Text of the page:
All the sensitive contents and the detailed plans (such as they might be, nobody really knows) are under seal and little, as yet, has materialized.

      But maybe that’s the future.

    • And yes, I’m aware of Biden’s comments recently to the effect that there won’t be any more use for fossil fuels in West Virginia or anywhere else, but he said nothing about extracting them, processing them, and sending them to China so far as I know. Does he like the idea? Or is that going to be a big “No Comment?” Will the Chinese hire all union workers? Besides, what do those poor people in West Virginia have besides natural scenic beauty, the National Radio Quiet Zone, old John Denver songs and whatever remains of their natural resources?

      What a great idea to sign MOUs for Chinese companies to move in right next to the NRQZ.

      If I sound a little bitter, it’s not directed at you, it’s just astounding to me that we have these resources and we have the need and the technology and the people, but we’re thinking of letting the Chinese own them.

    • China’s “letter of understanding” is just about hedging risks. Our natural resources are neither unique nor the cheapest to develop. China has no qualms with child labor in s**thole countries, yet somebody forgot to tell that to AFL-CIO.

      How many billions have they invested in West Virginia so far? how does it compare with their investments in Africa and in Brazil? China has built a tremendous amount of infrastructure in Africa, so why not let them fix I-95?

      PS: I didn’t find that you sounded bitter at all. No need to apologize. We are discussing issuers that are not particularly pleasant. I do appreciate your input.

    • @M: Thanks, it’s one of those awful days. So far $0.00 from the MOU’s in West Virginia, but Joe Manchin is making hay out of it recently. He sounds so skeptical now! It’s almost as though he woke up from kind of deep fugue state and all of a sudden realized he didn’t like the deal. It will be interesting to see what happens in the next Administration, and if the Chinese are hedging. I’m not predicting anything — and frankly all the machinations are far above my pay grade — but the Trump Administration talked the deal up, nothing has been done, nobody knows much about it, Democrat Senators from West Virginia are now holding pressers expressing their phobias and skepticism of it, and we know upset the Left was that Trump made a lot of inroads in WV. If it falls apart completely it will damage Trump’s brand in West Virginia, because he talked it up so much. My qualms are just “throw up your hands in disbelief” small potatoes from the Peanut Gallery by comparison.

      It just frustrates me because we’re not doing more, right here at home, to help our own people. West Virginia has a lot of wounderful people who are dying. Their lives and their futures are imperiled. I’ve been there several times in recent years and I’ve seen what people go through. They want a future.

      Chinese investment in Africa is an entire universe unto itself, (but this is an interesting glimpse:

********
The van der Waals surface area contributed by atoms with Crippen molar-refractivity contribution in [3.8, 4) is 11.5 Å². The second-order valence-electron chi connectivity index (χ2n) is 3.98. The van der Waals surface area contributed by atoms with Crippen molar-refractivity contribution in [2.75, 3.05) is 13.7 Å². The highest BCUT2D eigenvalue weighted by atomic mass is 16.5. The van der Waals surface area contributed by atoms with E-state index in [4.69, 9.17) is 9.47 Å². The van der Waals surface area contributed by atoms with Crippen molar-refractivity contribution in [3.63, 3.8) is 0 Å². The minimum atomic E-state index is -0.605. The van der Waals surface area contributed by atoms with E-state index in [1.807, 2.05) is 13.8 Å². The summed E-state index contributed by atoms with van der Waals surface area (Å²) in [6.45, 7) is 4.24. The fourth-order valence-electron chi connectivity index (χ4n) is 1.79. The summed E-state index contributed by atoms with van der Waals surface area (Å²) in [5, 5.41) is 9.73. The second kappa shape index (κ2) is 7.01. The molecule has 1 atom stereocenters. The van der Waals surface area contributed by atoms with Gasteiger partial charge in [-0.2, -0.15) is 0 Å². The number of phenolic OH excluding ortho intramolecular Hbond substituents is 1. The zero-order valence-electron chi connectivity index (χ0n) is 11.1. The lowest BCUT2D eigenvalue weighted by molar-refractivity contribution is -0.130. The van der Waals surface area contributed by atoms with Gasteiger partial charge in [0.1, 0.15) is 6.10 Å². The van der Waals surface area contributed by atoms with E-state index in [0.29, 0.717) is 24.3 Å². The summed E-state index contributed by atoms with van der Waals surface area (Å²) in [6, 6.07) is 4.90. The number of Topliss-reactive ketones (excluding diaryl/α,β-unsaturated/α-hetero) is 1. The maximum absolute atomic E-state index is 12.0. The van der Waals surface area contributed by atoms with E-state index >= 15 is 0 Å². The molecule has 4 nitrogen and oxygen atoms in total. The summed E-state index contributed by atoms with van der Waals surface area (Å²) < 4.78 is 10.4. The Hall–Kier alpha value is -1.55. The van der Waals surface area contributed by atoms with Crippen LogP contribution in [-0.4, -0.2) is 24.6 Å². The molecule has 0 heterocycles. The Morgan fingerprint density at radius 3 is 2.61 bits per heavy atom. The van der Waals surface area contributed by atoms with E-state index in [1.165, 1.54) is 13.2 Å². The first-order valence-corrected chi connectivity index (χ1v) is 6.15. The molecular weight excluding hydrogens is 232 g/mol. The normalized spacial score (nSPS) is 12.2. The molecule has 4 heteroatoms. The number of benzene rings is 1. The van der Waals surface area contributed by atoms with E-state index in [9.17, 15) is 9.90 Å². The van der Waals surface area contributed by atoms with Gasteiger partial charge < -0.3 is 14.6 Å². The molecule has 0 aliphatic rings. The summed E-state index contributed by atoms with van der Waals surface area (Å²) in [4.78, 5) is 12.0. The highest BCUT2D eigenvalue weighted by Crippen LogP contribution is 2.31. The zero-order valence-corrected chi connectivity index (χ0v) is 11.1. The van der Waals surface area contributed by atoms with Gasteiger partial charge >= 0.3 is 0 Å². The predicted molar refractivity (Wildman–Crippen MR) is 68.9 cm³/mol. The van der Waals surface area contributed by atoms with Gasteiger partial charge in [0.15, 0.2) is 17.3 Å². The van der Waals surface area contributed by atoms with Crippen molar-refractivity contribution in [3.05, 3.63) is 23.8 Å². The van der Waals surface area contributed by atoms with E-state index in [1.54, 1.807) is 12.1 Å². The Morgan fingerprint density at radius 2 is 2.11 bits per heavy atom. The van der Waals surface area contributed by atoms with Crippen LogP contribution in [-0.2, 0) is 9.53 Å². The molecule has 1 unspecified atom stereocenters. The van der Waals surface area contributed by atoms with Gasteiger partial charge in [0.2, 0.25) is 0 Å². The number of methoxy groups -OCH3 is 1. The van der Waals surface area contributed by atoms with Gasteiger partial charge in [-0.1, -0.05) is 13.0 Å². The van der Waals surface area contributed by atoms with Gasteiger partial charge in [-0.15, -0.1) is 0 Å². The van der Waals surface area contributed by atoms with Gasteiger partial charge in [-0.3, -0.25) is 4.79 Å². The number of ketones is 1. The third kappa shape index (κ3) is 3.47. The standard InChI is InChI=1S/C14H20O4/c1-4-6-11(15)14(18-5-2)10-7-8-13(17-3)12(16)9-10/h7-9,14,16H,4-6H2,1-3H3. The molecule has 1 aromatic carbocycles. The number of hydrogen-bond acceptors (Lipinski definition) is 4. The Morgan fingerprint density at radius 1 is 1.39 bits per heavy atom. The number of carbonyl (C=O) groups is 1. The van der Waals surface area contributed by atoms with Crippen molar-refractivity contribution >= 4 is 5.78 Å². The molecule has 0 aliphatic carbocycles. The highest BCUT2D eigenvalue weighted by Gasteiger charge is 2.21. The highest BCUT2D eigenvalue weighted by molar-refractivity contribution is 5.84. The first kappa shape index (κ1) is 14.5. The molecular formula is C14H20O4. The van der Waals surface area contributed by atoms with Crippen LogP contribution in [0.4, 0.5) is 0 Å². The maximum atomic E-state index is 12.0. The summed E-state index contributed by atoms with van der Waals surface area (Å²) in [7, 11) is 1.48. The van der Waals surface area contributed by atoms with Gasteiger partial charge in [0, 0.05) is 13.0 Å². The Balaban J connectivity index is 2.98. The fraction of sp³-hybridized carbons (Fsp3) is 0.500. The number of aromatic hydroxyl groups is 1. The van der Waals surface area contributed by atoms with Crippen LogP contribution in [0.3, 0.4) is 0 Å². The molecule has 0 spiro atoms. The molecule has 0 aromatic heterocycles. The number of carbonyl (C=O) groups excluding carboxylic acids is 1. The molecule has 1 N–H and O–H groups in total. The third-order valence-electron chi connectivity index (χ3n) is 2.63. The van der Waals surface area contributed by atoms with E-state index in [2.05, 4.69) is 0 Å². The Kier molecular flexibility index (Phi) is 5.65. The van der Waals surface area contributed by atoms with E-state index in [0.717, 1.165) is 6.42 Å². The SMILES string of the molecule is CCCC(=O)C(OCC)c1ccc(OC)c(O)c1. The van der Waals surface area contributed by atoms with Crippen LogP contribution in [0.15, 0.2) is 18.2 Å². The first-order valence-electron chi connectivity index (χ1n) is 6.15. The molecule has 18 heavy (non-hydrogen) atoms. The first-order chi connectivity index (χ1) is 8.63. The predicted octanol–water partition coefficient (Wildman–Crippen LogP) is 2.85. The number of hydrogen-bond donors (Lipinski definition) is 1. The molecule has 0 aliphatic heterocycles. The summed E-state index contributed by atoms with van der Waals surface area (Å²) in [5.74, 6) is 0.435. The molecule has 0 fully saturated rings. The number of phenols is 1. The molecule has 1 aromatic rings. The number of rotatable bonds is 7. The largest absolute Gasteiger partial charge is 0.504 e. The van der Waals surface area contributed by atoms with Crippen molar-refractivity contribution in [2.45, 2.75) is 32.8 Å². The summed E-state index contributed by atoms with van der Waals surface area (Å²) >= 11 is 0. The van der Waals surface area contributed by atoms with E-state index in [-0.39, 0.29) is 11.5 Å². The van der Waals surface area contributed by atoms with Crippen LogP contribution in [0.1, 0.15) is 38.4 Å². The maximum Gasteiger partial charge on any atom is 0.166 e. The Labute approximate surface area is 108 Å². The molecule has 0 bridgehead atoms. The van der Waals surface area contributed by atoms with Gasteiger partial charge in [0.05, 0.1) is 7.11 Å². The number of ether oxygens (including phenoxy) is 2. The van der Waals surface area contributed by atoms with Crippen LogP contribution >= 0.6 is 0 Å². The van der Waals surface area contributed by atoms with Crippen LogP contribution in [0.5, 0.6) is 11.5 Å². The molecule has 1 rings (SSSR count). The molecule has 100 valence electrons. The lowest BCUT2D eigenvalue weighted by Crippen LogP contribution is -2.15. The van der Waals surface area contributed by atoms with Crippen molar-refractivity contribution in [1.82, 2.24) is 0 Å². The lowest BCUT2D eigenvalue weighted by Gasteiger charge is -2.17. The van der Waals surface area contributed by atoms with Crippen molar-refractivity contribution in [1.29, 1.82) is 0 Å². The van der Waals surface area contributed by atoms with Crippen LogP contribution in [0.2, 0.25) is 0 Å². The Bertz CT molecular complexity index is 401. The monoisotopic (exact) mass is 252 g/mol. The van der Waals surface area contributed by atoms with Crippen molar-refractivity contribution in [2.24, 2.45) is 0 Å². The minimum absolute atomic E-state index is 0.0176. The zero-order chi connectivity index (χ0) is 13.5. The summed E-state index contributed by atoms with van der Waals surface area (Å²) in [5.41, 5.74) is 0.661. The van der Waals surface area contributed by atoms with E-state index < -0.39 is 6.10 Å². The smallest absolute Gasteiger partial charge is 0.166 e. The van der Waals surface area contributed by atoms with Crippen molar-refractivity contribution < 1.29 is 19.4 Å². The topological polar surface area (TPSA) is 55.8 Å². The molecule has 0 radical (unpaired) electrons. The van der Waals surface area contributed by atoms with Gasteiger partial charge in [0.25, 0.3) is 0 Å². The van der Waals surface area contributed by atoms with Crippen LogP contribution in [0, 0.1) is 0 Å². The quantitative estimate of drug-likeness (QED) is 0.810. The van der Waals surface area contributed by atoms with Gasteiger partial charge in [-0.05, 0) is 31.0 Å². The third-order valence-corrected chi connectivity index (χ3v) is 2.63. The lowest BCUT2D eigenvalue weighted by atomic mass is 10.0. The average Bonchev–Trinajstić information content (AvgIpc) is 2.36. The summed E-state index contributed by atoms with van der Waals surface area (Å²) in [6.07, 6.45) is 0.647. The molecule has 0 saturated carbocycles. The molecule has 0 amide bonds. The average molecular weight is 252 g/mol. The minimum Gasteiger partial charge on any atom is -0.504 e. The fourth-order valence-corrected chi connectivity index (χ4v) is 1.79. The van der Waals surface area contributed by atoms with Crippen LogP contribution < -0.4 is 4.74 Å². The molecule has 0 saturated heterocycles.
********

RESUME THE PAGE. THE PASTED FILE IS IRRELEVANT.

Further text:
“Being fairly acquainted with Nigeria’s tech scene and mobile money regulatory environment the last sentence jumped out at me—paying for things with WeChat is not something that is currently available to Nigerians as an option. I asked a couple of my friends in the Lagos tech scene how the Chinese were able to do this in Lagos and they simply shrugged and said ”they are running their own little country here.”

      You don’t have to search any further than the Drudge Report (lots of people are glued to it today) right at this moment to find a CNN Marketplace story about the “hellish” traffic jams in Lagos. Given their interest and investments thus far, I wouldn’t bet against them working hard to fix that problem, soon.

      I keep getting that lonely, sinking feeling that they’re going to be running their own little country here, too. Why would we let it happen? If they fix I-95, can we ask them to fix the traffic across the GWB, Throgs Neck, into and out of Long Island also? Expanding the Cross Bronx Expressway isn’t going to be easy.

      I’m exasperated today. I hope the President is paying attention, though, and really thinks things through, because the Chinese have a strategy and a lot of desire to do to us what no one has ever done to us before, and they have a lot of time. The United States is, to paraphrase an article I read recently, pulling strings that nobody knew existed in an attempt to counter them, but the Chinese haven’t really begun pulling theirs yet.

  7. And the truths start coming out. Real inflation which includes things people actually pay for has been running higher than Cola rate updates. It is the government lying to the American people. Healthcare and insurance costs are skyrocketing. College tuition. Housing costs. You can’t tell me that inflation is 2-3% with any credibility. It’s 10% while the average American gets a 1-2% raise (or none like I got last year). Our economy is being monetized and gamified, with market speculation in housing costs. The top 1% win, while everyone else just gets poorer. The insurance and taxes on my home will be just $400 a month less than my mortgage next year! When I retire, I may still be paying a ridiculous amount to live here. If you have $100 million in the bank, you can afford to diversify around the world. Chase the returns. Main Street gets priced out of living here.

  8. “But the caravans of folks streaming over the southern border and claiming asylum will surely be able to do better?”

    ripped from the El Paso shooters manifesto?

    • No, just a usual target practice.
      All DNC operatives must be shipped to GULAG now, to show them who is a real Nazi.